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Holder almost right; Rand almost wrong

Holder was almost correct in his letter to Rand Paul -- he was correct right up until the point he mentioned 9-11 as an example.

Holder would have been correct if instead he gave the example of Congress having declared war against Mythistan, and a U.S.-born citizen who grew up in Mythistan came to the U.S. as an armed soldier wearing a Mythistan uniform, then of course the U.S. military would have right to use armed drones against such a soldier on U.S. soil.

Would we have begrudged France from repelling Hitler's forces because birthright citizenship of some soldiers didn't quite check out?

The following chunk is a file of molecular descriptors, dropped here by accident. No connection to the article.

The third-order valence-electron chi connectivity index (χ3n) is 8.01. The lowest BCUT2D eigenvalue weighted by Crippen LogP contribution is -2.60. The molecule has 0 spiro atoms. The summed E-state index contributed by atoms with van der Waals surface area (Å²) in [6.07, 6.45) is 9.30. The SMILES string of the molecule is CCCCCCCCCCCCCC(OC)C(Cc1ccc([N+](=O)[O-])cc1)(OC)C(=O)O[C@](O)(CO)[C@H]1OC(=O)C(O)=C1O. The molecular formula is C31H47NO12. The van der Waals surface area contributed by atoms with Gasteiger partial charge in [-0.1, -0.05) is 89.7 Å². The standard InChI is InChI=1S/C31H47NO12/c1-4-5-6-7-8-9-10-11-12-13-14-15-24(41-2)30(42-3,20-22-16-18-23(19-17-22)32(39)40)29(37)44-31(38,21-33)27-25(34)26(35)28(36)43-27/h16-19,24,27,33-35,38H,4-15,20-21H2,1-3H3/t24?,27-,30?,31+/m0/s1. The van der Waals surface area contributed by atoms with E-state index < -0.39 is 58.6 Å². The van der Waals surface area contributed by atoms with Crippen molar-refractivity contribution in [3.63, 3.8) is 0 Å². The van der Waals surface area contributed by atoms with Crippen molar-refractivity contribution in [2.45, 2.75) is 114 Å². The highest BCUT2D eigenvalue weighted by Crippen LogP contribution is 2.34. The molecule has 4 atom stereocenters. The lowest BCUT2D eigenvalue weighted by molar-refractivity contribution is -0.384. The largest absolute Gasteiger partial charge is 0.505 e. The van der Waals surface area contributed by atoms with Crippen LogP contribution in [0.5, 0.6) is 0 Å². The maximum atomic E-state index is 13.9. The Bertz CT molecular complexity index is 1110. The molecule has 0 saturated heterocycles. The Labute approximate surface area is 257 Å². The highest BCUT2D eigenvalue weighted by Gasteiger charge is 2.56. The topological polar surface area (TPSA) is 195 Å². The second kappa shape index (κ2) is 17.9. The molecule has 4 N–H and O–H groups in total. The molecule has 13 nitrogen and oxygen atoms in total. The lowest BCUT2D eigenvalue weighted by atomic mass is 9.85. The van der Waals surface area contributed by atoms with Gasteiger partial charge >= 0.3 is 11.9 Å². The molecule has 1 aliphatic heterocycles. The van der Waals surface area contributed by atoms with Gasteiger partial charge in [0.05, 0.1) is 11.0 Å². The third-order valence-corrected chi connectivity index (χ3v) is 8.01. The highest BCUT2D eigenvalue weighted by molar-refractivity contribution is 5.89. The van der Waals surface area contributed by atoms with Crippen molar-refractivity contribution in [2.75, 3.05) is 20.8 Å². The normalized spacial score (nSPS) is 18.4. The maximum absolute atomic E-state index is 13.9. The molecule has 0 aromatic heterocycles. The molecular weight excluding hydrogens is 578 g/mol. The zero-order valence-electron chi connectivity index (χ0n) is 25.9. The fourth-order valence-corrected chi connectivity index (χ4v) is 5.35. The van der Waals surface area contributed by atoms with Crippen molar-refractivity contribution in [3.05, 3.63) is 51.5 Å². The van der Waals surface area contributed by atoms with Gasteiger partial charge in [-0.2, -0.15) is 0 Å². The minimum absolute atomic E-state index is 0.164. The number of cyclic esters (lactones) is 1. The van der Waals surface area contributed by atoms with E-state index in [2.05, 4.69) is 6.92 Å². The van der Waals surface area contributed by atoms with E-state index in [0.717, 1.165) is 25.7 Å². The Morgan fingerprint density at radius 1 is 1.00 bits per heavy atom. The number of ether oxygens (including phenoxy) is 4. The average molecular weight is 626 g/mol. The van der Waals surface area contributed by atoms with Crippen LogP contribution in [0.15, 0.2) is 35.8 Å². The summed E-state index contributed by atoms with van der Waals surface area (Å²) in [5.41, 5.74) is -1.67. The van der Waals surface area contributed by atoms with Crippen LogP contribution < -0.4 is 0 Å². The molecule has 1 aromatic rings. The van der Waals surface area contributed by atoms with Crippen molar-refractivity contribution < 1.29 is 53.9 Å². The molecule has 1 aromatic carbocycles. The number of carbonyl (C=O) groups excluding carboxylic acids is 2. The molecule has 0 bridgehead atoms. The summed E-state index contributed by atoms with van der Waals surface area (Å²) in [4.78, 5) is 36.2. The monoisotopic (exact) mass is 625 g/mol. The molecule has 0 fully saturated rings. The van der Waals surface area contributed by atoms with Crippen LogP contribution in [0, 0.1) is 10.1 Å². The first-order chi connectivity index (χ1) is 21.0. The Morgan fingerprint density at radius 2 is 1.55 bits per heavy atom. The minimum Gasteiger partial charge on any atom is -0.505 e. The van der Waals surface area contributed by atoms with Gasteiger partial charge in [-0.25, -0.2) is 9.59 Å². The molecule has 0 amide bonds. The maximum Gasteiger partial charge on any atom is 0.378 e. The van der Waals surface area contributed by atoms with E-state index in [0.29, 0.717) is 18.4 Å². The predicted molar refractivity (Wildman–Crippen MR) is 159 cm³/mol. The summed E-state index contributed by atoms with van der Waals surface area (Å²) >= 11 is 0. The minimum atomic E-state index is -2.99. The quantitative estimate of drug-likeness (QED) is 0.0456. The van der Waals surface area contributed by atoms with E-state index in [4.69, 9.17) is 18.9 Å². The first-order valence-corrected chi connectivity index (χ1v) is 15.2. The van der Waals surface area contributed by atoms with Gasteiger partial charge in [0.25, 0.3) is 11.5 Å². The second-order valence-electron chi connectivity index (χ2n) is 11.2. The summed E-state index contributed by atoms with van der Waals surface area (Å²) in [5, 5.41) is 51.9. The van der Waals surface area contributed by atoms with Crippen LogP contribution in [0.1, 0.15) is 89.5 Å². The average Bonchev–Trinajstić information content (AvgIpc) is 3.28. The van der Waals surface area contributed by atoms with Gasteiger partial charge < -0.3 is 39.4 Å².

Terrorism, on the other hand, is a fuzzy example because it's not handled well with respect to the Constitution. There needs to be some "imminent harm" agreement whereby governors pre-approve U.S. military action in case of an imminent terrorist act (esp. involving nukes, as their effects cross state lines), either legislatively or constitutionally.

That Holder provided an example where not only there was no declaration of war, but the effects of which were confined to a few city blocks, makes him wrong because he forgot about that little provision in the Constitution about declaration of war, and thus makes Rand Paul right. But if Holder had instead adjusted his example as I described above, he would have been right, and Rand Paul would not have been right to filibuster.

The core issue is war vs. terrorism -- a key issue that Constitutionalists have been harping on for over a decade -- and Holder did not address it, and I don't if Rand has in the past 9 hours.

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